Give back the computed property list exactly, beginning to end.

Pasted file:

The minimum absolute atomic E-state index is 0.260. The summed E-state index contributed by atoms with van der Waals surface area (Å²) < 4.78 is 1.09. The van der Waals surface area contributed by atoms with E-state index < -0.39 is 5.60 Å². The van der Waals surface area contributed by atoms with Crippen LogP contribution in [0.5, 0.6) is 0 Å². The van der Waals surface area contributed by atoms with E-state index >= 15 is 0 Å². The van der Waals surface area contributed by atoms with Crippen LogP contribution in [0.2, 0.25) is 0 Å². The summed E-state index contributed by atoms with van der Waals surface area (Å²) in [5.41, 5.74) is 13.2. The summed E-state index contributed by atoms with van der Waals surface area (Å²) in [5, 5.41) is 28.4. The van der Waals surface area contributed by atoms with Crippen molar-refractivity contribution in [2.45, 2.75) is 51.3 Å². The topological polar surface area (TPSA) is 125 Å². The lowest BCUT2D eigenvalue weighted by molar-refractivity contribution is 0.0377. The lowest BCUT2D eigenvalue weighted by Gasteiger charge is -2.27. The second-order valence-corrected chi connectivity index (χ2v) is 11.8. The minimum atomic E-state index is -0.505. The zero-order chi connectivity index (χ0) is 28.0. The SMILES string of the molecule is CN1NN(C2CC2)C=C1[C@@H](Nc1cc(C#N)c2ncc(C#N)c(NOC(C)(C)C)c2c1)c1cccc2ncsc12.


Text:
The minimum absolute atomic E-state index is 0.260. The summed E-state index contributed by atoms with van der Waals surface area (Å²) < 4.78 is 1.09. The van der Waals surface area contributed by atoms with E-state index < -0.39 is 5.60 Å². The van der Waals surface area contributed by atoms with Crippen LogP contribution in [0.5, 0.6) is 0 Å². The van der Waals surface area contributed by atoms with E-state index >= 15 is 0 Å². The van der Waals surface area contributed by atoms with Crippen LogP contribution in [0.2, 0.25) is 0 Å². The summed E-state index contributed by atoms with van der Waals surface area (Å²) in [5.41, 5.74) is 13.2. The summed E-state index contributed by atoms with van der Waals surface area (Å²) in [5, 5.41) is 28.4. The van der Waals surface area contributed by atoms with Crippen molar-refractivity contribution in [2.45, 2.75) is 51.3 Å². The topological polar surface area (TPSA) is 125 Å². The lowest BCUT2D eigenvalue weighted by molar-refractivity contribution is 0.0377. The lowest BCUT2D eigenvalue weighted by Gasteiger charge is -2.27. The second-order valence-corrected chi connectivity index (χ2v) is 11.8. The minimum atomic E-state index is -0.505. The zero-order chi connectivity index (χ0) is 28.0. The SMILES string of the molecule is CN1NN(C2CC2)C=C1[C@@H](Nc1cc(C#N)c2ncc(C#N)c(NOC(C)(C)C)c2c1)c1cccc2ncsc12.